Dutch Government Ordered to Cut Carbon Emissions in Landmark Ruling

Jul 22, 2015 by

Dutch court orders state to reduce emissions by 25% within five years to protect its citizens from climate change in world’s first climate liability suit.


Photo Credit: El Greco/Shutterstock.com

A court in the Hague has declared the Dutch government’s climate policy illegal and ordered it to cut its emissions by at least 25 percent within five years, in a landmark ruling.

To cheers from climate campaigners in the court, three judges ruled that government plans to cut emissions by just 14-17 percent compared to 1990 levels by 2020 were illegal.

In the first climate change liability suit brought under human rights and tort law, Judge Hans Hofhuis said that the threat posed by global warming was severe and acknowledged by the Dutch government in international treaties.

d solely on Dutch efforts,” the judges’ ruling said. “Any reduction of emissions contributes to the prevention of dangerous climate change and as a developed country the Netherlands should take the lead in this.”Some 886 plaintiffs organized by the Urgenda movement had accused the Dutch government of negligence for “knowingly contributing” to a breach of the 2C maximum target for global warming. The first hearing was held in April.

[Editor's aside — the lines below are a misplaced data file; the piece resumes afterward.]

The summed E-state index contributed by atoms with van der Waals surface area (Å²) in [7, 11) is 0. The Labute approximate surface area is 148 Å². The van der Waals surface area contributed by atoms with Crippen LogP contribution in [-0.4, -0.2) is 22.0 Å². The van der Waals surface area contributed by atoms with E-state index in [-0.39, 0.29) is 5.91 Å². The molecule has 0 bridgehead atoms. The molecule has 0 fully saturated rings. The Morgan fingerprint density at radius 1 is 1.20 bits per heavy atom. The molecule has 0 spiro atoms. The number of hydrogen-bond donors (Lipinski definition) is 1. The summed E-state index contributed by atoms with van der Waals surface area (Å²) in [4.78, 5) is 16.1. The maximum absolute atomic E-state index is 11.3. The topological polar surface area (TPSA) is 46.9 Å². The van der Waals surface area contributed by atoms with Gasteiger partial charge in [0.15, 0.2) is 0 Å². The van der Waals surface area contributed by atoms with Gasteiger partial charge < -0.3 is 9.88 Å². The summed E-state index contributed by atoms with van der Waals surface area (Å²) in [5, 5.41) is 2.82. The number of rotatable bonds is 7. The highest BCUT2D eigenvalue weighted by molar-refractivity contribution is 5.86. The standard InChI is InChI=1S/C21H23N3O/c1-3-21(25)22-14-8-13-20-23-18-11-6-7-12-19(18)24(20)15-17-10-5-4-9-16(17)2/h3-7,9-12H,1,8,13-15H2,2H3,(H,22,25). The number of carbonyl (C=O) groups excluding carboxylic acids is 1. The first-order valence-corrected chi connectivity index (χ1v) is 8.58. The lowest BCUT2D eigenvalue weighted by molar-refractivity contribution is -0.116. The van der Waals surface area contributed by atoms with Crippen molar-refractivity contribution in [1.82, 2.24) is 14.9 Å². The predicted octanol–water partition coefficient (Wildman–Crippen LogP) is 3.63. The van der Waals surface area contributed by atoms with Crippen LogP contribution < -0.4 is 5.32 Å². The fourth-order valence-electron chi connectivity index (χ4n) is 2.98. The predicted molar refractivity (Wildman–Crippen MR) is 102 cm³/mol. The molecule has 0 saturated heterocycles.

Professor Pier Vellinga, Urgenda’s chairman and the originator of the 2C target in 1989 said that the ruling was a breakthrough and would have a massive impact on similar cases being heard in countries such as Belgium.

“This ruling is of enormous significance, and beyond our expectations,” he told the Guardian. “We had thought the legal system would not want to interfere in the political debate. But the scientific case is so strong, and the dangers so high that the court has ruled that the state is failing to adequately protect its citizens from the effects of climate change.”

The judges ordered the Dutch government to pay all of Urgenda’s costs.

Arthur Neslen is the Europe environment correspondent at the Guardian. He has previously worked for the BBC, the Economist, Al Jazeera, and EurActiv, where his journalism won environmental awards. He has written two books about Israeli and Palestinian identity.

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